Between the 1960s and 1980s, Chris-Craft lost market share as competitors with more innovative designs and less expensive manufacturing techniques, such as fiberglass hulls, came on the scene. Chris-Craft ended production of its last mahogany-hulled boat, the Constellation, in 1971.
Chris-Craft Industries sold its boat division to Murray Industries in 1981; Chris-Craft Industries retained the Chris-Craft trademark and licensed it to Murray. Outboard Marine Corporation acquired the boat company in 1989, then went into bankruptcy in 2000 and was purchased by Genmar Holdings. Genmar sold the Chris-Craft boat division to Stellican Ltd., then Stellican purchased the Chris-Craft trademark from News Corporation, thus reuniting the two parts of the boat company.
After Chris-Craft sold its boat division, it solely focused on its broadcast division. In 1992, BHC acquired Pinelands, an MCA spin off company that owned WWOR-TV in the New York City area, that MCA was forced to spin off the station due to the acquisition of MCA by Japanese multinational conglomerate Matsushita Electric (now Panasonic), and which foreign companies are prohibited from owning more than 25 percent of a television station. In 1994, BHC and Paramount Television announced the formation of the fifth television network United Paramount Network (UPN). The network targeted toward the young male demographic group, premiered in early 1995 and offered four hours of original prime-time programming per week. The following year original programming was increased to six hours per week. As part of the agreement, Chris-Craft owned 100 percent of UPN, with Paramount having the option to acquire an equal share through January 15, 1997. In 1997, Viacom acquired a 50 percent interest in UPN for $160 million.
In the late 1990s, BHC acquired two television stations, WHSW (now WUTB) in Baltimore, Maryland, and WRBW in Orlando, Florida, it resulted in the increase of BHC's number of television stations to ten.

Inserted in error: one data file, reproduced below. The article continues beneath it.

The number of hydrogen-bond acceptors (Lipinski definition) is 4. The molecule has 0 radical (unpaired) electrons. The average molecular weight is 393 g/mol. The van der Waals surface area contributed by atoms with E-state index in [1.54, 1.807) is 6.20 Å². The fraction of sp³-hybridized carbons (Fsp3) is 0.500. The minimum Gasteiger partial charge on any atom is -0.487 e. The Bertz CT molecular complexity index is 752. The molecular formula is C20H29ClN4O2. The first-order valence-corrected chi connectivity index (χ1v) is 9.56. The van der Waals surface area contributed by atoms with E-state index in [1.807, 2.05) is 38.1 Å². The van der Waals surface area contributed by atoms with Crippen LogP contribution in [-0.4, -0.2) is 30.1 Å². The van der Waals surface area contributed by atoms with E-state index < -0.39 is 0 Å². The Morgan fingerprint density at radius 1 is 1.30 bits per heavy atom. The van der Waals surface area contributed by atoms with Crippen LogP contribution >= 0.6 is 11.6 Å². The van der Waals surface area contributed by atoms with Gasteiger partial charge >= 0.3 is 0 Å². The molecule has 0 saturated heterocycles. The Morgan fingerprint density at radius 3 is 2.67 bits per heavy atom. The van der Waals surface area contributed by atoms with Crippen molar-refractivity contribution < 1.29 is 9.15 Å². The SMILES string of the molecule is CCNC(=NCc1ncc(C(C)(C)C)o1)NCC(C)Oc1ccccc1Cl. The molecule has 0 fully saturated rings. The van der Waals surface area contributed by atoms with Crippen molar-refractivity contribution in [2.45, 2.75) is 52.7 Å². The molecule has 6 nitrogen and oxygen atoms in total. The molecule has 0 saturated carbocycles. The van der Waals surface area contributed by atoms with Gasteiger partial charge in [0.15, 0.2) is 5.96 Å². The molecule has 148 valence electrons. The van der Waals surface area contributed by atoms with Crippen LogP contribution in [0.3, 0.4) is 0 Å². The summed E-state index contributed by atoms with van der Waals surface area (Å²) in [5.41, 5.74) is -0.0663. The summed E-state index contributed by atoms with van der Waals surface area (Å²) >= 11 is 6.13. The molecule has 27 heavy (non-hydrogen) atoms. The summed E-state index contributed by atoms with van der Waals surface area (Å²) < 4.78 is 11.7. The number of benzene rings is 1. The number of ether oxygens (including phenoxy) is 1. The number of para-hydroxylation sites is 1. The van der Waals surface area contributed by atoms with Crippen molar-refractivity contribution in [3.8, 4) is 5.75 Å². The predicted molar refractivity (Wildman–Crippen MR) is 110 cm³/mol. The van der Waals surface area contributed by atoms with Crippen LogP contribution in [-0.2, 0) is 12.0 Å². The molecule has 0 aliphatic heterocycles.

In 1999, Viacom announced plans to merge with CBS Corporation. Because of a regulation upheld by the FCC years ago, prohibiting companies from owning two broadcast networks. Viacom's announcement raised questions regarding the future of Chris-Craft and Viacom's joint ownership of UPN. In Viacom and Chris-Craft's original agreement, two options for exiting the partnership had been determined--buying out the other partner or paying for what the partner had invested up to that date and providing funds for the future operation of UPN. Either option would cost Viacom substantial sums of money. Industry analysts agreed that Chris-Craft could emerge the winner and offered other possible scenarios--that Viacom might offer Chris-Craft some of its stations in exchange for severing the partnership or that Chris-Craft might sell Viacom's share to another company.
However after the Viacom-CBS merger was completed in 2000, a lawsuit was filed by BHC against the Viacom-CBS merger as BHC saw this as a breach of the UPN partnership. BHC lost the suit and sold its remaining ownership in UPN to Viacom for $5 million. Shortly thereafter, Chris-Craft announced that it was getting out of broadcasting after losing $500 million on UPN, the possibility of UPN shutting down or having their affiliation pulled. Many industry observers thought Viacom would end up getting the stations, but Viacom's bid lost out to News Corporation's Fox Television Stations, resulting in a sale which closed on July 31, 2001.